Another point April makes is that we need to maintain balance and find SOMETHING we like about the book. To expand on this, she suggests the ‘sandwich’ technique and points out the importance of being specific about what we didn’t like. Obviously this would help a reader know whether the book was for them, even if the reviewer did not like it. One of the most negative book reviews I ever did is for Girls In Trucks. While I was pretty specific about what I did not like about the book, I probably bashed it a little too hard. I managed to find something I liked (the cover)!, but I didn’t do too well with sandwiching idea. I’m sure if the author ever stumbled across that review, her feelings were hurt.

There are a couple of hints I want to add about writing negative reviews; things I try to do in my reviews that April didn’t specifically touch on. The first is that I try to refer readers to other reviews, particularly if my review is more negative than most. This usually consists of a simple statement near the end of the review pointing out that even though the book wasn’t for me, it is getting much higher ratings on Goodreads, along with a suggestion that they check out the reviews there.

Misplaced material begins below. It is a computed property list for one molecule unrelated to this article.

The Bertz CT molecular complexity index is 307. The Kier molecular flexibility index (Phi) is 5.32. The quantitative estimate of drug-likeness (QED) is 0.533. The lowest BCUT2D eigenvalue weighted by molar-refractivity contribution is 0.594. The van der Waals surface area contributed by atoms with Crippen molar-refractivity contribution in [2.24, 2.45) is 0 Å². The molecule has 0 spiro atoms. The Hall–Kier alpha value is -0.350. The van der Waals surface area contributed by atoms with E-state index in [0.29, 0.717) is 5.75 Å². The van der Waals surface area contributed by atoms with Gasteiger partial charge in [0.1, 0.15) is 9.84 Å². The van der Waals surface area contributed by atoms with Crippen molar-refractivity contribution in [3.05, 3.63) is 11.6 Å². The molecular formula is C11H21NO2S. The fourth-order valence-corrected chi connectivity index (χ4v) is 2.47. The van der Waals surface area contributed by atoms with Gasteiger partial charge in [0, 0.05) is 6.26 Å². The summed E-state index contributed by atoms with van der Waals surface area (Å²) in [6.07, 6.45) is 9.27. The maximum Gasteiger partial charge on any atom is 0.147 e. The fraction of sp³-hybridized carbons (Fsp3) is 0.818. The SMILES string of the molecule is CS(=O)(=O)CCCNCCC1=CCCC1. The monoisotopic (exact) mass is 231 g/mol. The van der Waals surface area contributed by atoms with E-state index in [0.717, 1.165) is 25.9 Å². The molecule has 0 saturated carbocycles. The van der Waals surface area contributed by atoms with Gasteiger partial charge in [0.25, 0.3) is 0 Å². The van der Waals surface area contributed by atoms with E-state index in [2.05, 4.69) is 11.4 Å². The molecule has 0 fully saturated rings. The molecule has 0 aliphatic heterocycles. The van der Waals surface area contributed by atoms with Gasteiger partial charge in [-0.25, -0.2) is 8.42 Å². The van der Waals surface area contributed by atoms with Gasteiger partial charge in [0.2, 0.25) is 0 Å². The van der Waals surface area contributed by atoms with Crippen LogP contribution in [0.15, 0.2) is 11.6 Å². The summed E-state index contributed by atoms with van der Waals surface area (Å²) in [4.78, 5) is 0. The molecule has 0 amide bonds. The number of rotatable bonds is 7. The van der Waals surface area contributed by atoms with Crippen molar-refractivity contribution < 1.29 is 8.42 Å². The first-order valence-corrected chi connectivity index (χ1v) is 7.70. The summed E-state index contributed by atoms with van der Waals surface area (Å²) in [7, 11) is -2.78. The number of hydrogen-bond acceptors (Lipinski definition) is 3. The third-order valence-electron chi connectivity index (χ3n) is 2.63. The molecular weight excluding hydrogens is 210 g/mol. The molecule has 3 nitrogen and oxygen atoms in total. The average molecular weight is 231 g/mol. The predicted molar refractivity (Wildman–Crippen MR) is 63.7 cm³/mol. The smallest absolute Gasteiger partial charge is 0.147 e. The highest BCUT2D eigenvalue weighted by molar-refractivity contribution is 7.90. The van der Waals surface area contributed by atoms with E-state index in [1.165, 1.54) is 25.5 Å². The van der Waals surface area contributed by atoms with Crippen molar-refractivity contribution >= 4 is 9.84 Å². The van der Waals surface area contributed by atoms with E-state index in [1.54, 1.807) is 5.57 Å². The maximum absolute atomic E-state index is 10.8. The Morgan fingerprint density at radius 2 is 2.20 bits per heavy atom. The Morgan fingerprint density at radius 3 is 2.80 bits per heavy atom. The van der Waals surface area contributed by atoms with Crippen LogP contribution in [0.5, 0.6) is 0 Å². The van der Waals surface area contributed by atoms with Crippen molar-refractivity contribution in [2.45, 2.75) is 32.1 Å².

The other thing that I think can help cushion the blow of a negative review is way you choose to word the criticism. Teachers are very good at this, so I will give a couple of examples from the teaching world. The first is this statement my child received on a report card in early elementary school; “demonstrates leadership potential”. Sounds positive, right? Well, I knew my child, and I knew what she really meant was that he had a tendency towards ‘bossiness’; heloved to direct other students and tell them what they were doing wrong and how they could do it better. But the way the teacher worded it sounded much nicer than “you have a bossy kid!” A couple of years later I got a comment telling me “does not like to lose”. I was mixed about this one, because it certainly sounds better than telling me he yelled and blamed others when he lost, but it probably would have been better to say something like “needs to learn to be a gracious loser”. Not liking to lose is actually a good thing. I mean, when is the last time your heard a coach say “I want you on my team because you like to lose!” My point is that in trying to be positive, she actually distorted her message. When we write a review, we need to be careful with our wording so that it TACTFULLY conveys what we mean.